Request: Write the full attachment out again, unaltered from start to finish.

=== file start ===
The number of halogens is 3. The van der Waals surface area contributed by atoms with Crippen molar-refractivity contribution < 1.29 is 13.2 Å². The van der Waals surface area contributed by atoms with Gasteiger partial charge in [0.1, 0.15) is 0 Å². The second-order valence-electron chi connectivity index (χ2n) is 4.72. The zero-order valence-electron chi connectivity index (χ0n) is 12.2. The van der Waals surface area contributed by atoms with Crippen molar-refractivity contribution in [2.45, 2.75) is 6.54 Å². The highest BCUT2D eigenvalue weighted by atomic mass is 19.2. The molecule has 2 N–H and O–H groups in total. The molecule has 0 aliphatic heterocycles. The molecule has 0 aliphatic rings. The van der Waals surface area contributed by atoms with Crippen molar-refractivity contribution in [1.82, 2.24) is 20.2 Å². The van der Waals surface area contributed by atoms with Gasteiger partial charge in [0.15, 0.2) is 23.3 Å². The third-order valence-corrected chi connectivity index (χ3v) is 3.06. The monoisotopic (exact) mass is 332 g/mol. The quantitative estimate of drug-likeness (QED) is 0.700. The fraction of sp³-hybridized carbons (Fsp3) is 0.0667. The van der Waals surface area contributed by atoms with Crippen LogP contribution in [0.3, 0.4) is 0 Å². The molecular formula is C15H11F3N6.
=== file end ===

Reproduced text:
The number of halogens is 3. The van der Waals surface area contributed by atoms with Crippen molar-refractivity contribution < 1.29 is 13.2 Å². The van der Waals surface area contributed by atoms with Gasteiger partial charge in [0.1, 0.15) is 0 Å². The second-order valence-electron chi connectivity index (χ2n) is 4.72. The zero-order valence-electron chi connectivity index (χ0n) is 12.2. The van der Waals surface area contributed by atoms with Crippen molar-refractivity contribution in [2.45, 2.75) is 6.54 Å². The highest BCUT2D eigenvalue weighted by atomic mass is 19.2. The molecule has 2 N–H and O–H groups in total. The molecule has 0 aliphatic heterocycles. The molecule has 0 aliphatic rings. The van der Waals surface area contributed by atoms with Crippen molar-refractivity contribution in [1.82, 2.24) is 20.2 Å². The van der Waals surface area contributed by atoms with Gasteiger partial charge in [0.15, 0.2) is 23.3 Å². The third-order valence-corrected chi connectivity index (χ3v) is 3.06. The monoisotopic (exact) mass is 332 g/mol. The quantitative estimate of drug-likeness (QED) is 0.700. The fraction of sp³-hybridized carbons (Fsp3) is 0.0667. The van der Waals surface area contributed by atoms with Crippen LogP contribution in [0.3, 0.4) is 0 Å². The molecular formula is C15H11F3N6.